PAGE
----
enzymes can help by significantly relieving the stress of the stomach, pancreas, liver, gallbladder, and small intestine in digesting proteins, starches, and fats. Enzyme deficiency can be found in several situations that are often (or seem) asymptomatic but there are some indicator signs.

  • Stool. If the stool is clear and floating (fat floats), it may be that the pancreas enzyme production system is inefficient.
  • Gastrointestinal problems. A very frequent indicator is bloating of the stomach or, after a meal after drinking milk, for example, diarrhea. Flatulence and indigestion are also indicators of a hypothetical enzyme deficiency.

Age-related problems

As time passes, among the many nuisances, those related to the gastric environment, which becomes more alkaline, may also arise. This is a limit for digestion, especially for protein. Often as we age, many of the acid reflux problems can result from low stomach acid or increasing enzyme deficiency.



Hypochlorhydria, i.e. the low acidity of gastric juices removes one of our first lines of defense because it is the normal acidity of the stomach to stop any invasion of pathogenic microbes, such as Candida yeast and Helicobacter pylori. In a stomach with an altered degree of acidity, carbs ferment producing gas and regurgitation. Beware that this problem affects not only the elderly but also young people who, in these cases, can resort to taking digestive enzyme supplements under medical advice.

Enzyme deficiency and liver disorders

Often those suffering from liver disorders can have an enzyme insufficiency. One of the most common conditions is known as an alpha 1-antitrypsin deficiency, a genetic disorder that affects one in five thousand people worldwide. We then find other pathologies that seem unrelated to enzyme deficiencies but that would need attention:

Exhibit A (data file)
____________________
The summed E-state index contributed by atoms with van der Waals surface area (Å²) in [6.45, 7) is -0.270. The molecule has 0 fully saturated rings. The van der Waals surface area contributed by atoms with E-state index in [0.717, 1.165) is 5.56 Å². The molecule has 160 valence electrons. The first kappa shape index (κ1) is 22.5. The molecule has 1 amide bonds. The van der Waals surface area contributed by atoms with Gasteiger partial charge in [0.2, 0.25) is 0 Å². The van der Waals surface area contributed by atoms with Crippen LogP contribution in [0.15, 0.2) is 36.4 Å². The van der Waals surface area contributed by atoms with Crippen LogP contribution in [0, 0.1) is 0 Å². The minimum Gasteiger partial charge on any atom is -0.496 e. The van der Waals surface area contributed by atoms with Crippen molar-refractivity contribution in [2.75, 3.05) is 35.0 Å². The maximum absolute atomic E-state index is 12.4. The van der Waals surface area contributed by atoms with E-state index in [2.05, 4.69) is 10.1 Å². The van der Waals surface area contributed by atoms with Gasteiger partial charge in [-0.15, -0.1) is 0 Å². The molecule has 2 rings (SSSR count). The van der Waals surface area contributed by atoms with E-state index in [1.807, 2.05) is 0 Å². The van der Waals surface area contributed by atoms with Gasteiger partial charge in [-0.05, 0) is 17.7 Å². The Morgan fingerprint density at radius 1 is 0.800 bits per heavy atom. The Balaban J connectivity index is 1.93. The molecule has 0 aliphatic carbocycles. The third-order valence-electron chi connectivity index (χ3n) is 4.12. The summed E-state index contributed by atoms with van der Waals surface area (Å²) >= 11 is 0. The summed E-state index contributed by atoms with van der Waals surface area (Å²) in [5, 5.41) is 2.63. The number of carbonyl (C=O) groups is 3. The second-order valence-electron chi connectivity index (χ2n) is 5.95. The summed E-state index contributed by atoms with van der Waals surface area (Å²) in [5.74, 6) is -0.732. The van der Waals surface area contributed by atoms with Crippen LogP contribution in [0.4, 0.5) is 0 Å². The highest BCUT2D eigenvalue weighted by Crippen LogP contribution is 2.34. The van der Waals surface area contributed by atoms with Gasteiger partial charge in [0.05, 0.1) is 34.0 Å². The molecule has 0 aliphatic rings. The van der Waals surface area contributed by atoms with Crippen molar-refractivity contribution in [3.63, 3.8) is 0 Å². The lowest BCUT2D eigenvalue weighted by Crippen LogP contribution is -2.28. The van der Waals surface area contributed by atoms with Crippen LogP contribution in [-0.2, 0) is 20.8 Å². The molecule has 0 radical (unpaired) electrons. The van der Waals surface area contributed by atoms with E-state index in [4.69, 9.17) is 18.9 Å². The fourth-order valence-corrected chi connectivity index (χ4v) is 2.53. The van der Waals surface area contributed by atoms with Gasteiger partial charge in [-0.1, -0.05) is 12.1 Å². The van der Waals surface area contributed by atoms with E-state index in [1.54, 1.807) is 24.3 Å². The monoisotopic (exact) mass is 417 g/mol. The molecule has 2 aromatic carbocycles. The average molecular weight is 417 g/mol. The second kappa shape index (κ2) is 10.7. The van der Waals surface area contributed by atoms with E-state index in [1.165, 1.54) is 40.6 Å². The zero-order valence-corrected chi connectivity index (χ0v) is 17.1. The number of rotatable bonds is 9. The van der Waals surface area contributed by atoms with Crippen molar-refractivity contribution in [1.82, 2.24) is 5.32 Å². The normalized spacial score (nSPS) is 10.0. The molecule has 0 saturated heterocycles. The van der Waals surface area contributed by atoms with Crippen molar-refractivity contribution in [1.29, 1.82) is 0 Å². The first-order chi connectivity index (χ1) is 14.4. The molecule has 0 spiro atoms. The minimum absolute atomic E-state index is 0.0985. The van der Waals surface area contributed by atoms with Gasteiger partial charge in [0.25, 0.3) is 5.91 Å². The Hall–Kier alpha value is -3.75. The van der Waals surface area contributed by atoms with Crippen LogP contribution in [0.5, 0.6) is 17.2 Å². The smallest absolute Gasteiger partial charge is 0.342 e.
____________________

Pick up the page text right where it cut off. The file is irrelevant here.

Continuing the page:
•  Chron's disease;
  •  iron or vitamin B12 deficiency;
  •  vitamin D deficiency;
  •  vitamin A deficiency

We can understand those who are in a high-calorie diet, where good digestion and efficient absorption are always very busy and solicited, so they are easily disturbed by enzyme deficiencies.

The importance of enzymes for athletes

See for example a bodybuilder under construction or an endurance athlete who has to deal with swellings, fermentations, even coming to indigestion and dysentery. The reasons why athletes are affected by these ailments are often linked to an excess of carbohydrates (compared to their real absorption capacity) or poor digestion of animal proteins, or an excessive difficulty in processing fats. To these, the integration of digestive enzymes a little before the meal (maybe three times a day) improves the digestive and absorption situation, drastically reducing the antipathetic symptoms.

Have you ever tried a digestive enzyme supplement? Tell us about your experience in the comments.


  • The Use of Digestive Enzymes in Specific Digestive Disorders A continuation of our interview with enzyme expert M. Mamadou, PhD, M. Mamadou, PhD, Natural Medicine Journal,
  • Digestive Enzyme Supplementation in Gastrointestinal Diseases, Gianluca Ianiro, Silvia Pecere, Valentina Giorgio, Antonio Gasbarrini, and Giovanni Cammarota, Curr Drug Metab. 2016 Feb; 17(2): 187–193. Published online 2016 Feb. doi: 10.2174/138920021702160114150137,